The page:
It took another three months for the Government to stop discouraging people from wearing masks by “updating the guidance” on 3 April 2020. The result of the about turn, as acknowledged in the White Paper, was that public trust in the Government was eroded. Singaporeans saw through the Government’s initial statements about the real reason why they were discouraging those who were well from wearing masks — it was because there were insufficient supplies of surgical masks, not because mask wearing was less effective than hand-washing.
While concerns over panic buying and hoarding by the public were not unfounded, the Government had stockpiles of surgical masks for healthcare workers and should have had the power to requisition more masks from the commercial market.
This brings me to my next point: Why did Singapore not have sufficient domestic capacity to manufacture items as basic as face masks? Was the Government not able to marshal local companies to accept and prioritise contracts for the manufacture of materials deemed essential for our defence against COVID-19, including face masks and ventilators?
Domestic manufacturing capacity during crises
The White Paper mentioned that the COVID-19 (Temporary Measures) Act gave the government the option of mobilising civilian resources using the Requisition of Resources Act (RORA), but chose not to use those powers. Instead, the government said it will leverage alternative structures — for example, through strategic partnerships or cooperation agreements — to effectively harness civilian resources for crises. I agree that it would not have been appropriate to use RORA for the COVID-19 pandemic, given that the Act is a rather blunt tool which is meant more for wartime scenarios than a public health crisis.
In any case, RORA does not appear to give the government the authority to ask the private sector to prioritise orders from the government, short of requisitioning the entire line of services. For example, it is not clear if the government can ask a company to prioritise orders from the government for the manufacturing of masks, without requisitioning and running the entire mask production facility on its own.
Will the Government consider legislation akin to the US Defense Production Act, which empowers the executive to direct private companies to prioritise orders from the federal government and take actions to restrict the hoarding of needed supplies?
The role of Temasek
I now turn to the role during the pandemic played by one major local company — Temasek Holdings.
Temasek-linked companies played an outsize role during the pandemic. Almost all the private sector partners named in the White Paper are Temasek-linked companies. The White Paper stated that private sector partners like Temasek were “indispensable” sources of support during COVID-19. This may point to an over-dependence on the Temasek ecosystem. Would it be better to diversify the base of private sector partners that can support the national effort in times of crisis?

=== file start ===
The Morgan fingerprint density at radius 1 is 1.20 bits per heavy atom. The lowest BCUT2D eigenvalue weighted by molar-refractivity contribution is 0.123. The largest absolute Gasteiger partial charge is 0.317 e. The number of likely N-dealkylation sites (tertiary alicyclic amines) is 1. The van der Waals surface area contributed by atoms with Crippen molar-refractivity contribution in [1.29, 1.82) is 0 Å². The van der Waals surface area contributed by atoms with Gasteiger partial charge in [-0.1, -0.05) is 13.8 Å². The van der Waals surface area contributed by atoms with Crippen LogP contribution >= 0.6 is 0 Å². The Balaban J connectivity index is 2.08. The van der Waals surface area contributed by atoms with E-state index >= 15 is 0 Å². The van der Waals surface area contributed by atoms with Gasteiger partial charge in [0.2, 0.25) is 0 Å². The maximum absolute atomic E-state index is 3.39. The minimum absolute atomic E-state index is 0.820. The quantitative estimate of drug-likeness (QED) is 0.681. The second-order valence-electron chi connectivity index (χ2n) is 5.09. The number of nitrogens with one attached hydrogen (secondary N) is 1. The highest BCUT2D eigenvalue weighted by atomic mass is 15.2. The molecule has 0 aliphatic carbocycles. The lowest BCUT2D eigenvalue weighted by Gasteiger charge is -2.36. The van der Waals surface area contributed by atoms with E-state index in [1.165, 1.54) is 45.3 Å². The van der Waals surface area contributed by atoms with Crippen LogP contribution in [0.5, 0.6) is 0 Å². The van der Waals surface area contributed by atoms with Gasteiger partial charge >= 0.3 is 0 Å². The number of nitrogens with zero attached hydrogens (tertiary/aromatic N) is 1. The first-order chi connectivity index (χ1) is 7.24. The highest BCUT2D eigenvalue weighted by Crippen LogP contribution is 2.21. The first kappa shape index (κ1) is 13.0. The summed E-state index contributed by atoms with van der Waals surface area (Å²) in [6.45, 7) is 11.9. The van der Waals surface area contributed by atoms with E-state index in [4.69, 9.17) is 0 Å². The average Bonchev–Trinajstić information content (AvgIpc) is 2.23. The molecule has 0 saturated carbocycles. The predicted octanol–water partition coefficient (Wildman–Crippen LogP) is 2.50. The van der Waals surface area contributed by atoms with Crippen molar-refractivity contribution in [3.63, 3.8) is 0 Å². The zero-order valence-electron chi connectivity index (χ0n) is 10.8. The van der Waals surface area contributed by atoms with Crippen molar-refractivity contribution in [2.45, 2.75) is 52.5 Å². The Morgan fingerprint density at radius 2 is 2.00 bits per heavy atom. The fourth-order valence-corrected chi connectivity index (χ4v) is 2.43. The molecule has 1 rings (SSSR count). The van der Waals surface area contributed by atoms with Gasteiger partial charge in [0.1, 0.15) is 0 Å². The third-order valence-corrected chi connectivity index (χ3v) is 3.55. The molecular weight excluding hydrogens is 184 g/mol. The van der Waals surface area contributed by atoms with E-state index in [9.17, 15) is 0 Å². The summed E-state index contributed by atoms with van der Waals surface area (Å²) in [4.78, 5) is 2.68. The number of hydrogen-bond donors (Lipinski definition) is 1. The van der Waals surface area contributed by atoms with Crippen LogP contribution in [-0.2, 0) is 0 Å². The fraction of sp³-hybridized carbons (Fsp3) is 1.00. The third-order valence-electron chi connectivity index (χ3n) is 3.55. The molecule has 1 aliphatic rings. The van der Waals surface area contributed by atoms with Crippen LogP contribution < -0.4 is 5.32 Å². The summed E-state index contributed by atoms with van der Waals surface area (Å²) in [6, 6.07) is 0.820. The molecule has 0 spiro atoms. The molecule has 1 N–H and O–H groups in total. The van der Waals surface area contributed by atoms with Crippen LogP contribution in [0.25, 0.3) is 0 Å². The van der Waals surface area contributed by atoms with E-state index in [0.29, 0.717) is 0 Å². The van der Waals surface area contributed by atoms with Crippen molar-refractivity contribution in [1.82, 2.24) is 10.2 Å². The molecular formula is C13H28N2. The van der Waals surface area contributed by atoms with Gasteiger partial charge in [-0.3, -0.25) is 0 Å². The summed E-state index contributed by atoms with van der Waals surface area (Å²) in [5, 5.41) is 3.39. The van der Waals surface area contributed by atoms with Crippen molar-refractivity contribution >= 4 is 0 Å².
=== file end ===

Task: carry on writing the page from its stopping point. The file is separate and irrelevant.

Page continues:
During Question Time on March 3rd, I asked SMS (Finance) Chee Hong Tat if the Government’s total COVID-19 spending of $72.3 billion included the amount spent by Temasek Holdings, Temasek Foundation and other Temasek-linked companies for their COVID-19 activities. The SMS gave a rather convoluted answer but I believe the answer was “No”.
This being the case, can I ask: How much did Temasek and its related organisations spend out of their own budgets on COVID-19 initiatives like face masks, hand sanitiser and oxygen concentrators which were made available locally and overseas?
The White Paper stated that “While Temasek’s main goal remains to deliver long-term returns on its assets, it plays a unique role in supporting a robust portfolio of local companies that can anchor important capabilities for Singapore in a crisis.”
Does Temasek have goals other than to deliver long-term returns on its assets? Is this “unique role” part of the Government’s mandate for this Fifth Schedule company?
I appreciate the work that Temasek companies and their employees did to keep Singaporeans safe during the pandemic, and the resources they spent doing so. But I think it is important for the House to know if Temasek’s expenditure on COVID-19 constitutes a draw on our reserves and, if so, whether the approval of the President was sought and obtained?
Sir, it is a truism that those who do not learn history are doomed to repeat it. Notwithstanding the absence of a Committee of Inquiry, which the Workers’ Party had called for, we still have many lessons to learn from in the White Paper and this debate.
For the sake of our future generations who may have to go through catastrophic pandemics like these, we have to both learn and implement these lessons.
In this spirit, Sir, I support the motion.